Every year we read stories about hikers losing their footing and falling on Lion’s Head. Some are lucky enough to make it off the summit with a few minor injuries. Unfortunately many others have not been let off that lightly.

Although highly popular for hikers and an icon in its own regard, Lion’s Head is by no means an easy stroll. When you ascend the summit, the rewarding view is well worth it, but great care and common sense should be applied by those planning to scale this peak.

Recent news doing the rounds is that yesterday a 13-year old dropped 10m and sustained head injuries. Subsequently, the teen was airlifted to hospital and is reported to be in a stable condition. Details are unclear as to what exactly happened, but we can be confident that he lost his footing somewhere along the way.

There are certain sections of the trail leading up to the summit where only one person at a time can make it through, and on busy nights such as the Lion’s Head Full Moon Hike this precaution is often overlooked by enthusiastic hikers wanting to make it to the top in the quickest time possible.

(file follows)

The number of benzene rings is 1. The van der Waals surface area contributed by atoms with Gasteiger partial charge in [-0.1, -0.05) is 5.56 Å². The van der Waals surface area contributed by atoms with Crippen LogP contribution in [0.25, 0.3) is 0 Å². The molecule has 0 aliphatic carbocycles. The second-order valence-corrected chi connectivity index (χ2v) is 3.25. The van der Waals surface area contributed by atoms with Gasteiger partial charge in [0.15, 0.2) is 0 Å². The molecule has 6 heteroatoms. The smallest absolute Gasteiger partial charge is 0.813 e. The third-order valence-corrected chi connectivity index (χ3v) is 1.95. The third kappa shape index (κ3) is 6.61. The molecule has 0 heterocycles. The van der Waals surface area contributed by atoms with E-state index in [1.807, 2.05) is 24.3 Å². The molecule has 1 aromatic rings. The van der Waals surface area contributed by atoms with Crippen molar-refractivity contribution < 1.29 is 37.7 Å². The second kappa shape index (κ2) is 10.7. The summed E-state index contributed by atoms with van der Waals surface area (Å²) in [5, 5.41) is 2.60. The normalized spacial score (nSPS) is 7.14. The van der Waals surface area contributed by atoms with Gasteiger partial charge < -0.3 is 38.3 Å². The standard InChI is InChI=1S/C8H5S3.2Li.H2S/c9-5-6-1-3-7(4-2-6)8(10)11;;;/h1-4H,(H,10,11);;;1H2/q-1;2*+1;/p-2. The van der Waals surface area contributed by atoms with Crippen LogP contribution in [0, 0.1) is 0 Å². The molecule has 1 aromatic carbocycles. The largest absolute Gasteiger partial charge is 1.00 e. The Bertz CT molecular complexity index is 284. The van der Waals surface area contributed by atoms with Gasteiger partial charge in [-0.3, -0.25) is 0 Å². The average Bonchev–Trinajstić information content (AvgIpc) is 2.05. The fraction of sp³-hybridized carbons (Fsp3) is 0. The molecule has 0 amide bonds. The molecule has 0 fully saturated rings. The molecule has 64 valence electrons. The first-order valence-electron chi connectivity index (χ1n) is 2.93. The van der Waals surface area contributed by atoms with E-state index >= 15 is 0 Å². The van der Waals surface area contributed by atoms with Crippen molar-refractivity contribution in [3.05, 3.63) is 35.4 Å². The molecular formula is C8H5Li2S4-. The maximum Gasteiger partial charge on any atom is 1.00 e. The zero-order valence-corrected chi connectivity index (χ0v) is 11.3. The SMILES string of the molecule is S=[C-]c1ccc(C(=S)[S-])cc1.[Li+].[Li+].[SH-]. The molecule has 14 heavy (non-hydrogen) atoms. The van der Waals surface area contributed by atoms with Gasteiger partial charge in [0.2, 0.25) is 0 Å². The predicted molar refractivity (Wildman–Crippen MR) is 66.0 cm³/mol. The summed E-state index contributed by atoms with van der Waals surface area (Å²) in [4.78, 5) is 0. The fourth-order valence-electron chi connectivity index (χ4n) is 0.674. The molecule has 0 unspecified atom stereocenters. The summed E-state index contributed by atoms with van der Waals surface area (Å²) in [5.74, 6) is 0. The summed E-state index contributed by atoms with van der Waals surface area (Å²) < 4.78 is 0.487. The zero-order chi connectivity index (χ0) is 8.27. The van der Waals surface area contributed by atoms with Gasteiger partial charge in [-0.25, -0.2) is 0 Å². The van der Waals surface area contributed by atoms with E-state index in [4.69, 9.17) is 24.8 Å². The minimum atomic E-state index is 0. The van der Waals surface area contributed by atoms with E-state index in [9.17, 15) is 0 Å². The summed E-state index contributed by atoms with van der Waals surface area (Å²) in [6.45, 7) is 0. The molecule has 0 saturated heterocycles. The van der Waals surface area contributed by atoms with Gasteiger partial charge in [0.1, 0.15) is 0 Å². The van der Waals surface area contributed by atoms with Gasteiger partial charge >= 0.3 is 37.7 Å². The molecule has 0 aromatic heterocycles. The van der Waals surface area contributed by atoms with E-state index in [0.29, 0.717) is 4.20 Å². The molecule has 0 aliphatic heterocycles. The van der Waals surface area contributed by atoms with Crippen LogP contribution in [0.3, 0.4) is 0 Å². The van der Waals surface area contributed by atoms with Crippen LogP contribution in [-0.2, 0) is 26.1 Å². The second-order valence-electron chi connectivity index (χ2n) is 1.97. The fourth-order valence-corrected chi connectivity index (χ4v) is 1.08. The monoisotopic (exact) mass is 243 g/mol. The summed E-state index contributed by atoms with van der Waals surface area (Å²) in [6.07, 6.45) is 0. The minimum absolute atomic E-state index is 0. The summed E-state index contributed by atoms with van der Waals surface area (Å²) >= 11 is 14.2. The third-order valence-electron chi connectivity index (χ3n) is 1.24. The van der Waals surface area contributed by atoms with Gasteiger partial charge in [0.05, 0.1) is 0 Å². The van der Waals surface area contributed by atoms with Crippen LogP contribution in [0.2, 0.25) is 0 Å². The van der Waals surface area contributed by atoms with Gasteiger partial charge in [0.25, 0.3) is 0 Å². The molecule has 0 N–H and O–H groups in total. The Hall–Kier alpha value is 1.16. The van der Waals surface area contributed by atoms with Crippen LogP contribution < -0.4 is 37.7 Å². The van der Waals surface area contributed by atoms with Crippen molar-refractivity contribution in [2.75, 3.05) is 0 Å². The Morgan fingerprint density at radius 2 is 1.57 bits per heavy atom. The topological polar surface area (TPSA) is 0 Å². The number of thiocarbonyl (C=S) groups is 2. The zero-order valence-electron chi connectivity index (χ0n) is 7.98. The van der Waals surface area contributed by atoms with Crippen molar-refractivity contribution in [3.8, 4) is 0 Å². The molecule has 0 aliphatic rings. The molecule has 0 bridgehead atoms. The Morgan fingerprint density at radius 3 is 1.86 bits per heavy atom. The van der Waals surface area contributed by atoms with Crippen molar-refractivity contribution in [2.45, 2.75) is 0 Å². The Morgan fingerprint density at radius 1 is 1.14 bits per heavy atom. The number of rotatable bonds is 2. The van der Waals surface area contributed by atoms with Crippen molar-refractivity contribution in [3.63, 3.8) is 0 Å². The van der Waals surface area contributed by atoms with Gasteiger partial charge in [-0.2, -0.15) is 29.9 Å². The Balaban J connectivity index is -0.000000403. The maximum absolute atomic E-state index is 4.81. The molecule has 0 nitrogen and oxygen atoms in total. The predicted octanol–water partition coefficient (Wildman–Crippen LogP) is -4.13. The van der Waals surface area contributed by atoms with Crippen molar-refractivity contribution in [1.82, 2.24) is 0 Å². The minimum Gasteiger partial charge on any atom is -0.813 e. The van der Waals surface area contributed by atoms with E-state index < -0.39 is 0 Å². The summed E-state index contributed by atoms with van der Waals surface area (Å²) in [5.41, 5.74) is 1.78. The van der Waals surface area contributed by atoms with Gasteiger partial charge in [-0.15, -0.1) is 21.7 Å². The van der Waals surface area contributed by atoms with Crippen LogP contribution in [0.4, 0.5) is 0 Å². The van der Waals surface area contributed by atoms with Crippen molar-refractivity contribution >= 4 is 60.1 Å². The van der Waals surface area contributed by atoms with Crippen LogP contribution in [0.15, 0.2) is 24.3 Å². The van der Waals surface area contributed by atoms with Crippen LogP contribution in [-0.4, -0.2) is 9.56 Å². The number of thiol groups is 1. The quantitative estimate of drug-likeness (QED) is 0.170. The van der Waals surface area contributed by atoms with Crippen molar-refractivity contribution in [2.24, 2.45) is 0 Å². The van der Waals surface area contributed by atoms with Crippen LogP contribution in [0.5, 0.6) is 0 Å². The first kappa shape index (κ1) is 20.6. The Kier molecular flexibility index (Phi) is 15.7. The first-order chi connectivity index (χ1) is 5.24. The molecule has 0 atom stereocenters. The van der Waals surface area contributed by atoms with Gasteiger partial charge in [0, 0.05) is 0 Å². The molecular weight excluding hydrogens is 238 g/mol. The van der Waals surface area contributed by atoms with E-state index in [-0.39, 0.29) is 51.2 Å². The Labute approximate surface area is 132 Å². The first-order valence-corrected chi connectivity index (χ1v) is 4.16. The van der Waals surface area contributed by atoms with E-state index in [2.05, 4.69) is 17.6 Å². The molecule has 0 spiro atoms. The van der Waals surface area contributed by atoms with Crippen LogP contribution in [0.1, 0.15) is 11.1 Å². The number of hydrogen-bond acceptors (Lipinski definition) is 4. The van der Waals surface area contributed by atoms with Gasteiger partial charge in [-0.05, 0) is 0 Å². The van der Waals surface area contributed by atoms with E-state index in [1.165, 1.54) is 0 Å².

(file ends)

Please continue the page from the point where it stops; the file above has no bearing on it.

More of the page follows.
Lion’s Head is a peak which commands respect. It is important to know that several lives have been lost here in recent times, certainly a handful within the past decade. If you’re heading up with a group of friends, be methodical in your ascent, take your time to observe the high-risk areas where the trail becomes narrow. Do not pose dangerously to get that perfect photo for Instagram – this includes selfies and yoga stances. Be mindful of trail runners blazing up and down the track. But most importantly, use common sense.

Despite being stone’s throw away from the city, the mountain is a wild place and respect should be paid to it when visiting.

Source News24
Photography HSM Images

Article written by

Justin

Justin Williams is a born-and-bred Capetonian with a flair for writing. His icons include the late South African authors Lawrence Green, Eric Rosenthal and T.V. Bulpin, literary figures who continuously inspire him to cover the avenues of lifestyle, travel and nature in a local context. When he's not covering a story, Justin can be found in the mountains - he's a renowned wild food forager and herbalism student.